Saturday 2 November 2019

Does the SNP have the right to demand a second independence referendum?

As I was going home the other day, I passed a group of students waving Catalan flags. I didn’t stop to find out what they were demonstrating about. Rather confusingly someone handed we a leaflet about socialism in Chile. Were they Chileans complaining about Catalonia, Or Catalans complaining about Chile? The flags have a certain similarity. But these were definitely Catalan flags. I’d seen enough Scottish nationalists waving them in sympathy. I moved swiftly on.

A little later I wondered if I might have asked them (L'esprit de l'escalier) what they thought about the fact that they were only studying in Aberdeen because they were Spanish citizens and because Spain was part of the EU. Otherwise they would have had to pay full fees like the Chileans. But I had seen enough scenes of Catalan anger over the past couple of years, to realise that the mixture of Southern European volatility and truth does not always end well.

Catalans have taken to the streets once more mainly in Barcelona, but no doubt also wherever one or two are gathered together, because their desire for Catalonia to become an independent nation state has not merely been thwarted, but quite possibly reburied in a different grave like Franco.

Catalan independence supporting parties demanded a referendum on leaving Spain. When the Spanish Government refused, they organised an illegal referendum. This referendum did not lead to independence for Catalonia, rather it has led to long jail sentences for those who organised it. There have been demonstrations. Some people in places like Scotland have sympathised with the Catalans. But these things will pass. It is quite clear now that Catalonia isn’t going anywhere. Spain will never give them a legal referendum on independence and anyone who tries to go down the illegal route will end up in prison.

Has anyone much complained about how Spain has acted? No. It is quite clear that the Catalans who tried to organise secession from Spain were acting illegally. They are Spanish citizens and they broke Spanish law. It might be harsh to imprison them and especially for so long, but each country in the world applies its laws differently and has the right to choose how to punish lawbreakers.

There are though some oddities about this situation. The EU fully supports Spain. Indeed, the EU would support practically any member state, which was faced with an independence movement. There isn’t a single EU member state that would allow a legal referendum on independence to take place within its borders, except the UK. There are very few UN member states which would allow such a referendum either. Canada allowed Quebec to have two referendums on independence, but I understand that a third would now be illegal and in any case is not wanted anymore. Where else in the world would a UN member state allow an independence movement within its borders to hold a legal referendum which successfully led to independence? I can’t think of anywhere.

Crimea was annexed by Russia after an illegal referendum, but almost no one in the rest of the world recognises that Crimea is legally part of Russia. It didn’t matter whether Crimeans wanted to be Russian or not. Crimea legally is part of Ukraine.

Kosovo was allowed to secede from Serbia, because the Serbs started a war against their own citizens and the price they paid was the loss of part of their territory. World opinion made Kosovo an exception, but that same world opinion almost universally supports territorial integrity.  The reason is obvious, member states of the EU and the UN do not want to lose parts of their territory.

Neither, Russia, the United States, China or France would allow secession under any circumstances. The past centuries and indeed decades have shown that they have been willing to fight wars to prevent independence movements succeeding. Have they acted illegally? No. The so called right to self-determination does not apply to these places. Nor does it apply to the UK. It only applies to colonies, which are not part of a nation states territory. For this reason, the UN and world opinion generally will support and sometimes demand that, for example, the United States gives up the Philippines, France gives up Indochina and the UK gives up India, but this is simply because these places were not parts of the USA, France and the UK.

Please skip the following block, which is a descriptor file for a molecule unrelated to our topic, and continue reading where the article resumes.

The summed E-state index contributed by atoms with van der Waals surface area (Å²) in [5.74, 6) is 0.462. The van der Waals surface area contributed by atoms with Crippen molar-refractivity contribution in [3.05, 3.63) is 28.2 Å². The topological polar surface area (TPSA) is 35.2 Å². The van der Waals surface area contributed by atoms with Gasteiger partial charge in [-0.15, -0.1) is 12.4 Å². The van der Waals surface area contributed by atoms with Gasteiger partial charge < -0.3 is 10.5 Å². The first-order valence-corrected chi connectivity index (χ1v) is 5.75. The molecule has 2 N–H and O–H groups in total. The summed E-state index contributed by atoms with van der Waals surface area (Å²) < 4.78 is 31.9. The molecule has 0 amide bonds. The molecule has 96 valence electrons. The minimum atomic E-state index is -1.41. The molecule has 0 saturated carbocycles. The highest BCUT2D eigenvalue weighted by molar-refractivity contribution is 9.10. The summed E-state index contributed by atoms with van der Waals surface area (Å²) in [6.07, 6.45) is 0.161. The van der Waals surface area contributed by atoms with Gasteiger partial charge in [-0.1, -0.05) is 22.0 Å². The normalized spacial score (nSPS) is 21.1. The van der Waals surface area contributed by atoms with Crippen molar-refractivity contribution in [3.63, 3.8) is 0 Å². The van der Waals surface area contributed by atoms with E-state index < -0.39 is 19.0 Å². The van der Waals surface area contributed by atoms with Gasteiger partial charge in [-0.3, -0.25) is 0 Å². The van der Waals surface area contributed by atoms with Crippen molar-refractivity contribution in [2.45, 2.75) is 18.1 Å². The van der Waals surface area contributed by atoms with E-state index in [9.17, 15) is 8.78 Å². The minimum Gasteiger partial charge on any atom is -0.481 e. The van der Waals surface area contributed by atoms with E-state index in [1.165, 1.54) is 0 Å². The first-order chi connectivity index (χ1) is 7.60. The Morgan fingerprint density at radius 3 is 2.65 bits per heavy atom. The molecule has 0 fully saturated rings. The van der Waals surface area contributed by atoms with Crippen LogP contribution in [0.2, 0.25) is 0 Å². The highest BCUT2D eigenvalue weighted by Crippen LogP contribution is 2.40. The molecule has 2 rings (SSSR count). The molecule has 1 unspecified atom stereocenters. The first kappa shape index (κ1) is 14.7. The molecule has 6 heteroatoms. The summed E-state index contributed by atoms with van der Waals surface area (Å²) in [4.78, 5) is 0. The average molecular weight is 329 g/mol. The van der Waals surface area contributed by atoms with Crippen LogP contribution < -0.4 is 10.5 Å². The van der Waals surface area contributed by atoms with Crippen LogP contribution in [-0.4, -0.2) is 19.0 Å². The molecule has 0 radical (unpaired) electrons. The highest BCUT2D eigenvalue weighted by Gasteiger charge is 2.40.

Catalonia is a part of Spain, in exactly the same way that Vermont is part of the USA and Scotland is a part of the UK. None of these places are colonies. To suppose that they are would immediately give rise to the question, who are the colonisers? If Scotland is a colony who are the colonisers? The English, the Pakistanis or the Poles?

So, Scotland no more has a right to secede from the UK than Hong Kong has the right to secede from China. Each nation state in the world has the right to protect its territorial integrity using force if necessary.  It has the right to protect its territory against foreign aggression and internal agitation. The rest of the world will only intervene if there is oppression as in Kosovo. But even here it will only do so if the nation state concerned (e.g. Serbia) is weak. No one seriously thinks that Russia should be forced to allow Chechnya to become independent. No one will intervene to give Uighurs in China freedom, though they certainly are oppressed. There is zero chance of Xinjiang gaining independence.

Some Scottish nationalists think that Scotland has the right to independence because we are a country. But this is rather begging the question. It is to ascribe a quality to Scotland that makes it different from the parts of every other UN sovereign nation state in the world. But neither history nor present circumstances warrant this. Taiwan, for instance is far more an independent country right now than Scotland but try telling this to Beijing. Scottish nationalists invariably assume that Scotland has the quality of independence in order to prove that it ought to be independent. They argue that Scotland is a country like France. But France is an independent sovereign nation state. In this way they surreptitiously assume what they are trying to prove.

Scotland is a country,
countries are independent,
therefore Scotland ought to be independent.

But Scotland in fact is more like those formerly independent parts of Germany, France, Italy and the whole of the rest of the world, that don’t nowadays have the right to independence. It matters not one little bit how what is now Catalonia was incorporated into Spain. It may have happened because a King married a Queen, or it may have been conquered in a war long forgotten. It is now part of Spanish territory. So too Scotland is now part of UK territory. The agreements that were made when the English and Scottish kingdoms were united and when later the Act of Union was passed are as beside the point as the Norman Conquest. It doesn’t matter what happened then, whether it was just or unjust. What matters is that all four parts of the UK are now part of UK territory. This gives the UK Government the right to prevent secession by any means it pleases.